111th World Series: New York Mets (NL Champion) vs. Kansas City Royals (AL Champion)
Game 1: Tuesday in Kansas City
Game 2: Wednesday in Kansas City
Game 3: Friday in New York
Game 4: Saturday in New York
Game 5: Sunday in New York (if nec)
Game 6: November 3 in Kansas City (if nec)
Game 7: November 4 in Kansas City (if nec)
All games are at 8:07 pm ET on FOX
This year’s World Series is a bit of a throwback, as the Fall Classic is between two teams trying to win their first title since the mid-1980’s, with the Royals trying to win their first since 1985, and the Mets trying to win their first since 1986. Both franchises are in their second World Series since then, with the Mets losing to the Yankees in 2000, and the Royals losing in seven games to the Giants just last year.
At the same time, this World Series has a very modern feel, as it is the first World Series ever between two expansion franchises, after the Mets were founded in 1962, and the Royals in 1969. In addition, both teams are made up of fairly young rosters (particularly the Mets), adding to the contemporary feel, as the game continues to get younger.
By the accounts of most this series is very even and should be very close, although these teams got here two different ways. The Mets started 49-48, before catching fire on their way to the NL East title, and sweeping the Cubs in the NLCS. The Royals led their division for 164 days, and never trailed by more than one game, but played a closer, six-game ALCS. Here’s a breakdown of who will have the advantage:
The Royals had the worst starting ERA of all 10 postseason teams (4.34), although they did pitch very well in the ALCS. However, the Mets have baseball’s best young rotation, and will send Matt Harvey (13-8, 2.71 ERA) to the mound in Game 1, followed by Jacob deGrom (14-8, 2.54), Noah Snydergaard (9-7, 3.24), and Steven Matz (4-0, 2.27). Collectively the Mets rotation posted a 2.16 ERA in the four games of the NLCS against a good Cubs lineup.
The Mets have a very solid relief unit, sporting a 3.48 relief ERA, led by Jeurys Familia (43 saves, 1.85 ERA). However, they are matched up against a relief corps for Kansas City that has a 2.72 ERA, the second best in baseball, but one I will call the best bullpen in the game. Wade Davis (17 saves, 0.94 ERA) showed his value as the leader of this ‘pen with a strong ALCS performance.
Both of these teams have been hitting well during the postseason, with the Mets averaging 4.8 runs per game in the playoffs, and the Royals averaging 5.7 per contest, and scoring 38 runs in the six games of the ALCS. In the regular season, the Royals had a team batting average 25 points better than the Mets (.269 to .244), and although the Mets’ average is a bit misleading, as they were much better offensively in the second half (.257, after a .233 first half average), there is still an edge for the Royals, even when they can’t use the DH in the games under NL rules in New York.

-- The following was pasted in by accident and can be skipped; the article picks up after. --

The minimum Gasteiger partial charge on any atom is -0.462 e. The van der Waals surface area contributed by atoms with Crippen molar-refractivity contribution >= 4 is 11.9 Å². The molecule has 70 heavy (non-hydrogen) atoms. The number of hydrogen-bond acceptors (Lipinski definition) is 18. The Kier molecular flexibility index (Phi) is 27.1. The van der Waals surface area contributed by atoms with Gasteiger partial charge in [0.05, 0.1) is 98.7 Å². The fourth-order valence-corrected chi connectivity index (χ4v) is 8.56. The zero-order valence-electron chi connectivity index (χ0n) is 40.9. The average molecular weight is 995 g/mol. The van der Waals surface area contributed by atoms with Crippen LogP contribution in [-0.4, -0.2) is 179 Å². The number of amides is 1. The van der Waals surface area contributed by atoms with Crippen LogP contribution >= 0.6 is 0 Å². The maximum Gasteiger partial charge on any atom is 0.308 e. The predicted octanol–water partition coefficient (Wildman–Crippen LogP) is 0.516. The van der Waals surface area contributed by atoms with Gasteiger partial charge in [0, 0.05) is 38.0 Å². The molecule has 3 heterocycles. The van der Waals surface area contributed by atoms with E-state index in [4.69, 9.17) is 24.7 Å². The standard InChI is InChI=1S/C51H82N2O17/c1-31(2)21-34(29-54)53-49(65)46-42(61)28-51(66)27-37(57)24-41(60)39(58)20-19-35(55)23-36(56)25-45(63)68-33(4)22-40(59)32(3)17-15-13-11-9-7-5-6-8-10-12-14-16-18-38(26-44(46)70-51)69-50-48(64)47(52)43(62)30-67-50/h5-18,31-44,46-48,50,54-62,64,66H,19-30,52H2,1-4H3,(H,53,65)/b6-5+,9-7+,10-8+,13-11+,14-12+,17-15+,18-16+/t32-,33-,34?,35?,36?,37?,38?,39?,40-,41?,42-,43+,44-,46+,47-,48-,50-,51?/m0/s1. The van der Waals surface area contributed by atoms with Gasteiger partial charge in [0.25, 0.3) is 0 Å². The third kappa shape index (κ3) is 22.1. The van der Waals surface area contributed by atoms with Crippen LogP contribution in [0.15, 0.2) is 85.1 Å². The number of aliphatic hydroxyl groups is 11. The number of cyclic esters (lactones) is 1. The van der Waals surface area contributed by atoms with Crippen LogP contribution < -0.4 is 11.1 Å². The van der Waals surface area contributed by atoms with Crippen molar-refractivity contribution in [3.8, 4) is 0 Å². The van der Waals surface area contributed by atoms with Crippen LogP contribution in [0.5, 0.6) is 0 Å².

Advantage: Royals (barely)
On one hand, the Royals fans experienced the World Series last year, while Mets fans haven’t since 2000, and on the other hand, the Royals have four of the seven games at home. But both teams are looking for their first title in at or near 30 years, and Royals fans are hungry to go one step further than last year’s loss in Game 7 of the Fall Classic, and won’t be content with just another AL title.
The Royals experienced the World Series last year, but that’s not solely why I’m giving them the advantage here. Kansas City has trailed in four of their seven postseason wins this year, taking the lead in the seventh or later in three of those wins, in addition to their clutch hitting to take an eighth inning lead in Game 6 of the ALCS (although they never trailed that game). Two of the Mets wins in the NLDS were comeback wins, although they were down earlier in the game, and they never trailed a game against the Cubs in the NLCS. The Royals seem more equipped to win the close games in this series, because they’ve done it throughout this postseason.
Yes, Ned Yost was here with the Royals a year ago, and Terry Collins is in his first postseason, let alone his first World Series, but both of these managers have done superbly with young teams in leading them to get better each year, culminating with the two meeting in the World Series. Giving an edge to one or the other is both unreasonable and unfair.
While the Royals have the advantage in three of these six criteria, and the Mets only do in one, with two even, this series is more even then that would indicate. However, the Royals have been dominant all year, and although this pick is very close, they look more primed to win the series, and trends show they fit the mold of a champion better than the Mets. That being said, because of how strong both teams are, I think this series will go the distance.
The Royals will win the series, four games to three.